The choice of applique items of Pipli origin for a prospective buyer does not end here. Manufacturers in Pipli and Puri are nowadays flooded with offers from star-rated hotels and resorts to supply applique made side walls and garden umbrellas. Upcoming designers are also considering it a new way to express their creative visions. Accordingly, the fabric used for this typical patchwork has undergone a refreshing change. It is no more the same thick cotton base that is used to elaborate a certain theme; now experimentation is done with fabrics as varied as velvet, satin and Georgette.

The motifs used consist of stylized representations of flora and fauna as well as a few mythical figures. Of the morecommon of these motifs are the elephant, parrot, peacock, ducks, creepers, trees, flowers like lotus, jasmine, hallf-moon, the Sun and Rahu (a mythical demon who devours the sun)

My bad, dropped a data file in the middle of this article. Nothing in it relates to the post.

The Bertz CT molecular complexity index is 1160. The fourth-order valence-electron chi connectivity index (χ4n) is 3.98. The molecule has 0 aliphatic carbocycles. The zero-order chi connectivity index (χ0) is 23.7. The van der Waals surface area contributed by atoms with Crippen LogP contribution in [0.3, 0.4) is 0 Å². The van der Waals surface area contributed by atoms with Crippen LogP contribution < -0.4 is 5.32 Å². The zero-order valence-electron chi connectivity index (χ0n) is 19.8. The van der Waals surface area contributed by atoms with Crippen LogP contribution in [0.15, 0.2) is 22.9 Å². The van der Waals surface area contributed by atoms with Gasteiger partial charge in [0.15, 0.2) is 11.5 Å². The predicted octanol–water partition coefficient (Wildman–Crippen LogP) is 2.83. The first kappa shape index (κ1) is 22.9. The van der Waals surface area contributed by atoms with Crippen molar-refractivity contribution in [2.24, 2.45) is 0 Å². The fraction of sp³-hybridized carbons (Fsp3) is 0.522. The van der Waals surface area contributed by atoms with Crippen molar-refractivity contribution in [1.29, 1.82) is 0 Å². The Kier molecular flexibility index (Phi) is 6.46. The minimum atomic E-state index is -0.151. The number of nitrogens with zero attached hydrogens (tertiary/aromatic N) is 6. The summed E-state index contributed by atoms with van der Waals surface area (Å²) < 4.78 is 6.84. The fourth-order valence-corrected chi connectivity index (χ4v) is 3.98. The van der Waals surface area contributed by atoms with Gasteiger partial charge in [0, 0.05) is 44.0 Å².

A growing demand for Pipli art, especially by foreign tourists has resurrected this previously neglected cottage industry. Machine stitching has also caught up with the artisans of this town which is a proud achievement for these workers. But the people of this town are mostly proud of their handcrafted achievements because that is the purest way of keeping their art heritage alive.


The neighbor state of Orissa..Bihar..we can find the'kahatwa' the applique work of bihar used to craft decorative tents,canopies,shamianas etc.In those lovely vibrant colours they design persian type trees,flowers,animals,birds,local stories,For conopies the whole design with circular central motif is cut out of a single cloth.

A thick fabric and Geometric patterns are used while making the Tents on important occasion or functions. The cutting and designing are done by the men while the women do the stitching work Apart from tents, Kathwa is also used in decorating women's garments. In this case the applique work done is more artistic. This work is so fine that in past it was used by kings,emperor and the nobility.